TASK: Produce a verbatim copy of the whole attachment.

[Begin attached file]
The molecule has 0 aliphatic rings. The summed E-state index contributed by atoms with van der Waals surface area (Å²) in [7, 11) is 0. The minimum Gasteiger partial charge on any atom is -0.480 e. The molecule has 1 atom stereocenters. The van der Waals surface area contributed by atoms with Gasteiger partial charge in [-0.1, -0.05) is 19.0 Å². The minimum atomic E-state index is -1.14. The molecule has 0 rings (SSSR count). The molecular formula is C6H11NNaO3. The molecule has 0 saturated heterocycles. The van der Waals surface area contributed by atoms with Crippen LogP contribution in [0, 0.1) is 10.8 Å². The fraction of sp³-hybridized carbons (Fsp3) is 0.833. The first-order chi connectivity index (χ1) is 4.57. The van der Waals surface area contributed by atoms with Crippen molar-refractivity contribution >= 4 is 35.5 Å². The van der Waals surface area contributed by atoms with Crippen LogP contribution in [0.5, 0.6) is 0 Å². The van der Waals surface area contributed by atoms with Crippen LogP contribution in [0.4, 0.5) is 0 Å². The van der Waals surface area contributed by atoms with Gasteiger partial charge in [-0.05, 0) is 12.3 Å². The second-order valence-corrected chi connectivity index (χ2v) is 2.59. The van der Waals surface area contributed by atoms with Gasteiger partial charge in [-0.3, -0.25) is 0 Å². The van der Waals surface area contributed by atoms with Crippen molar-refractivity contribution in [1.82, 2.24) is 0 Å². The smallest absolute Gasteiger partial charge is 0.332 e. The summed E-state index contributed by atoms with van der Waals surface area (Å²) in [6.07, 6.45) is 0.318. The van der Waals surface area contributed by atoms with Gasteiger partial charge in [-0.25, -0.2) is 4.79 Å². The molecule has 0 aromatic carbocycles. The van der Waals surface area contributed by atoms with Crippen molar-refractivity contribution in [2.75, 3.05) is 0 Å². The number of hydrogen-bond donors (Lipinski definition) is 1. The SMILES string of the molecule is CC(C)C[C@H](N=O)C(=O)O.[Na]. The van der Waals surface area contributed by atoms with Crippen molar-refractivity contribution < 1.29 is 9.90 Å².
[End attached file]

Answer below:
The molecule has 0 aliphatic rings. The summed E-state index contributed by atoms with van der Waals surface area (Å²) in [7, 11) is 0. The minimum Gasteiger partial charge on any atom is -0.480 e. The molecule has 1 atom stereocenters. The van der Waals surface area contributed by atoms with Gasteiger partial charge in [-0.1, -0.05) is 19.0 Å². The minimum atomic E-state index is -1.14. The molecule has 0 rings (SSSR count). The molecular formula is C6H11NNaO3. The molecule has 0 saturated heterocycles. The van der Waals surface area contributed by atoms with Crippen LogP contribution in [0, 0.1) is 10.8 Å². The fraction of sp³-hybridized carbons (Fsp3) is 0.833. The first-order chi connectivity index (χ1) is 4.57. The van der Waals surface area contributed by atoms with Crippen molar-refractivity contribution >= 4 is 35.5 Å². The van der Waals surface area contributed by atoms with Crippen LogP contribution in [0.5, 0.6) is 0 Å². The van der Waals surface area contributed by atoms with Crippen LogP contribution in [0.4, 0.5) is 0 Å². The van der Waals surface area contributed by atoms with Gasteiger partial charge in [-0.05, 0) is 12.3 Å². The second-order valence-corrected chi connectivity index (χ2v) is 2.59. The van der Waals surface area contributed by atoms with Gasteiger partial charge in [-0.3, -0.25) is 0 Å². The van der Waals surface area contributed by atoms with Crippen molar-refractivity contribution in [1.82, 2.24) is 0 Å². The smallest absolute Gasteiger partial charge is 0.332 e. The summed E-state index contributed by atoms with van der Waals surface area (Å²) in [6.07, 6.45) is 0.318. The van der Waals surface area contributed by atoms with Gasteiger partial charge in [-0.25, -0.2) is 4.79 Å². The molecule has 0 aromatic carbocycles. The van der Waals surface area contributed by atoms with Crippen molar-refractivity contribution in [2.75, 3.05) is 0 Å². The number of hydrogen-bond donors (Lipinski definition) is 1. The SMILES string of the molecule is CC(C)C[C@H](N=O)C(=O)O.[Na]. The van der Waals surface area contributed by atoms with Crippen molar-refractivity contribution < 1.29 is 9.90 Å².